TAMPA — For University of Tampa senior forward Felipe DeSousa, a second chance at college soccer has paid off in ways he never expected.
• He was selected Sunshine State Conference Offensive Player of the Year.
• The Spartans earned a bid in the NCAA Tournament.
• UT also captured the SSC Tournament title. DeSousa converted one of the penalty kicks in a dramatic semifinal shootout upset of Lynn University, then opened the scoring in a 2-1 championship victory against Rollins College.
Quite a year.
And that was after DeSousa sat out for two seasons.
"I wondered what it would be like (coming back)," said DeSousa, 23, who has a team-leading nine goals in 12 matches. "Sometimes, you never know. I really didn't believe in second chances. I thought I was done. What happened this season was kind of overwhelming."
For DeSousa — and the Spartans.
Several months ago, UT coach Adrian Bush never allowed himself to believe that DeSousa could play for the Spartans. There were too many hurdles to cross.
DeSousa, from Wharton High School, played three all-conference years at Florida Gulf Coast University, but left school before his last year.
"I had to come home to Tampa," DeSousa said. "I couldn't concentrate on the game. My mind was somewhere else."
DeSousa said his mother, Maria, was suddenly diagnosed with bacteria in her brain. She underwent surgery and things were dicey. Over time, DeSousa's mother recovered and she's fine now.
But DeSousa, while pulling close to his family, drifted far from college soccer. Here and there, he played in some weekend leagues. He studied a professional future, but never fully closed the door on college.
"I ran out of time to play (at a Division I-A school) — nobody told me about that — but there was hope to get into a Division II school," DeSousa said. "I just had to get my work done."
Bush said DeSousa had to complete a considerable academic load before he was accepted at UT.
"Look, Felipe DeSousa is definitely a game changer because of his ability," Bush said. "But I'm more proud about what he had to do get back in school.
"It shows so much about his character when he's focused and driven to do something. He kept saying, 'I promised my family I'd get my degree.' When I hear somebody talking like that, it gets my attention. Felipe has done everything he said he would. And that's a good thing for our program because we're so glad to have him."
DeSousa grew up in soccer-crazy Brazil, doing what he could to get by with his family. Sometimes, he's amazed watching American kids and their proliferation of electronic gadgets, almost taking things for granted. In his homeland, he had none of that.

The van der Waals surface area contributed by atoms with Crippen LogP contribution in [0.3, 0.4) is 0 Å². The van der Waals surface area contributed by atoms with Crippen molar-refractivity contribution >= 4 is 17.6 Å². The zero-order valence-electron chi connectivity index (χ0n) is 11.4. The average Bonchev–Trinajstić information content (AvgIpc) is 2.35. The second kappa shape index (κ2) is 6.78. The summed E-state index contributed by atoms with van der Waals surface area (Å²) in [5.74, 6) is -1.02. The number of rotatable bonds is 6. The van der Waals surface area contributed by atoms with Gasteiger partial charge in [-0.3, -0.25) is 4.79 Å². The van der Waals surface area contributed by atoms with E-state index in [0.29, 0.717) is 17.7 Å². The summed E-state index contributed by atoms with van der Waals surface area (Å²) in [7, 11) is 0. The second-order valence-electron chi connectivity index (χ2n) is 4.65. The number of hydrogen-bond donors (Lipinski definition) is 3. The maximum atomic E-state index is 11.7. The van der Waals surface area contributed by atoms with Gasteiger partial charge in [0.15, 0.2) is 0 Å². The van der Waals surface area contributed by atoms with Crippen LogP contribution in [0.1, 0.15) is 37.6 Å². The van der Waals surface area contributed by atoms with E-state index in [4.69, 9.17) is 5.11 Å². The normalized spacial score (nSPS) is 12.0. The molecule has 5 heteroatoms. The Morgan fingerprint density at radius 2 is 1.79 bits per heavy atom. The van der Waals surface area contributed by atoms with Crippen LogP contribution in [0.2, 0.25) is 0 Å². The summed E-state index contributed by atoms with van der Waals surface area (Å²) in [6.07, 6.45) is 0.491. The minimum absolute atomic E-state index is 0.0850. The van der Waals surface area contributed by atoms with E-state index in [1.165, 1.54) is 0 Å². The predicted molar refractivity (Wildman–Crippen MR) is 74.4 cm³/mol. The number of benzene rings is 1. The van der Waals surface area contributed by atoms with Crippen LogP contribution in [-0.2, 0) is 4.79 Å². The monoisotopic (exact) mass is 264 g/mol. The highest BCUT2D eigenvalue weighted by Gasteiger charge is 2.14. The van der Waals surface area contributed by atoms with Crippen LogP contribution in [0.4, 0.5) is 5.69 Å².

When he was an eighth-grader, he and his family migrated to Tampa. He didn't even own a soccer ball, usually practicing with a basketball against the wall of his apartment complex.
At Wharton, he didn't initially play on the team. He missed tryouts because he didn't have a ride. Soon enough, though, coaches found out about his ability and he played his final two seasons with the Wildcats.
"He tore it up in high school," Bush said. "Of course, we knew about him then, but he had a lot of options."
DeSousa said he felt the best option was at FGCU, playing for coach Bob Buttehorn, who is now at USF. He loved his time there and has maintained plenty of close relationships.
Now he has a new soccer family at UT.
"When you work hard and care about the team like Felipe does, you're going to fit in just fine," Bush said. "In 13 years, he's one of just a few guys I've had who has cried after losses. The game means that much to him. And every one of those guys ended up being pros.
"When we played Lynn (in the regular season), Felipe was in tears. And we tied that game. He felt like he hadn't done enough with his opportunities. He has that much passion and drive. That's going to take him really far."
DeSousa wants to play professional soccer. Soon, he will investigate his options.
But wherever he lands, DeSousa will always be grateful for his one season at UT.
"Everybody here has made me feel welcome," DeSousa said. "Nobody complained and we all worked together. It was a team atmosphere.
"I didn't know what was going to happen, but I was so happy to be back. I came every day to practice with a smile. On the soccer field, I feel like I'm home. It's nice to feel that way again."